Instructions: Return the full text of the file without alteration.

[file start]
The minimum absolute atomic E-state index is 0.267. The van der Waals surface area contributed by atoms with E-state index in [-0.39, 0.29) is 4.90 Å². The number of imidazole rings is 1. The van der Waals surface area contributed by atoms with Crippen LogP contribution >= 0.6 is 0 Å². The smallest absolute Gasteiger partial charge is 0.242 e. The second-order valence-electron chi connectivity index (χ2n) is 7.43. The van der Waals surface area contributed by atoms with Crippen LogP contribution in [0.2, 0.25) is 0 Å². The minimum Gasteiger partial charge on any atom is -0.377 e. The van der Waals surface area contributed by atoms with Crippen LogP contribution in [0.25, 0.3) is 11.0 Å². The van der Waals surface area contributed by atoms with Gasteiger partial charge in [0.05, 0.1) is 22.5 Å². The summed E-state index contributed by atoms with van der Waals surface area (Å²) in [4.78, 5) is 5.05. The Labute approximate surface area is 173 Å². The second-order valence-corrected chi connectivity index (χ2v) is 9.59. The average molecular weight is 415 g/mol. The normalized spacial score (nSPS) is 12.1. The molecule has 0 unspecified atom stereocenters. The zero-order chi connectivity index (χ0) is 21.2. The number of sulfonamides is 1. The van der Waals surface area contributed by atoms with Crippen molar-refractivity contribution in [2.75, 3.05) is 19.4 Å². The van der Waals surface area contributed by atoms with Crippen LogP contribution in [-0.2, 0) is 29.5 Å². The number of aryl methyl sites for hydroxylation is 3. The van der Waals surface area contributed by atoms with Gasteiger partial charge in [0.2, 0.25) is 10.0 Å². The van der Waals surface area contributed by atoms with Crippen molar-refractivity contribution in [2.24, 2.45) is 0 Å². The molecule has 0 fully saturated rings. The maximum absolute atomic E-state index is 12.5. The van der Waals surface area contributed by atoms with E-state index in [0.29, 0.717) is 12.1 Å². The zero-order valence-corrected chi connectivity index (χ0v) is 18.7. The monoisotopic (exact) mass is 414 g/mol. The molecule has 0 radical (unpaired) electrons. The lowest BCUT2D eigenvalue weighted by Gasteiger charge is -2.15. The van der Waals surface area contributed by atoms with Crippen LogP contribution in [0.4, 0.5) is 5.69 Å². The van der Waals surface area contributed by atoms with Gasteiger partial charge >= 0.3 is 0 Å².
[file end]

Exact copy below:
The minimum absolute atomic E-state index is 0.267. The van der Waals surface area contributed by atoms with E-state index in [-0.39, 0.29) is 4.90 Å². The number of imidazole rings is 1. The van der Waals surface area contributed by atoms with Crippen LogP contribution >= 0.6 is 0 Å². The smallest absolute Gasteiger partial charge is 0.242 e. The second-order valence-electron chi connectivity index (χ2n) is 7.43. The van der Waals surface area contributed by atoms with Crippen LogP contribution in [0.2, 0.25) is 0 Å². The minimum Gasteiger partial charge on any atom is -0.377 e. The van der Waals surface area contributed by atoms with Crippen LogP contribution in [0.25, 0.3) is 11.0 Å². The van der Waals surface area contributed by atoms with Gasteiger partial charge in [0.05, 0.1) is 22.5 Å². The summed E-state index contributed by atoms with van der Waals surface area (Å²) in [4.78, 5) is 5.05. The Labute approximate surface area is 173 Å². The second-order valence-corrected chi connectivity index (χ2v) is 9.59. The average molecular weight is 415 g/mol. The normalized spacial score (nSPS) is 12.1. The molecule has 0 unspecified atom stereocenters. The zero-order chi connectivity index (χ0) is 21.2. The number of sulfonamides is 1. The van der Waals surface area contributed by atoms with Crippen molar-refractivity contribution in [2.75, 3.05) is 19.4 Å². The van der Waals surface area contributed by atoms with Crippen LogP contribution in [-0.2, 0) is 29.5 Å². The number of aryl methyl sites for hydroxylation is 3. The van der Waals surface area contributed by atoms with Gasteiger partial charge in [0.2, 0.25) is 10.0 Å². The van der Waals surface area contributed by atoms with Crippen molar-refractivity contribution in [2.24, 2.45) is 0 Å². The molecule has 0 fully saturated rings. The maximum absolute atomic E-state index is 12.5. The van der Waals surface area contributed by atoms with E-state index in [0.29, 0.717) is 12.1 Å². The zero-order valence-corrected chi connectivity index (χ0v) is 18.7. The monoisotopic (exact) mass is 414 g/mol. The molecule has 0 radical (unpaired) electrons. The lowest BCUT2D eigenvalue weighted by Gasteiger charge is -2.15. The van der Waals surface area contributed by atoms with Crippen LogP contribution in [0.4, 0.5) is 5.69 Å². The van der Waals surface area contributed by atoms with Gasteiger partial charge >= 0.3 is 0 Å².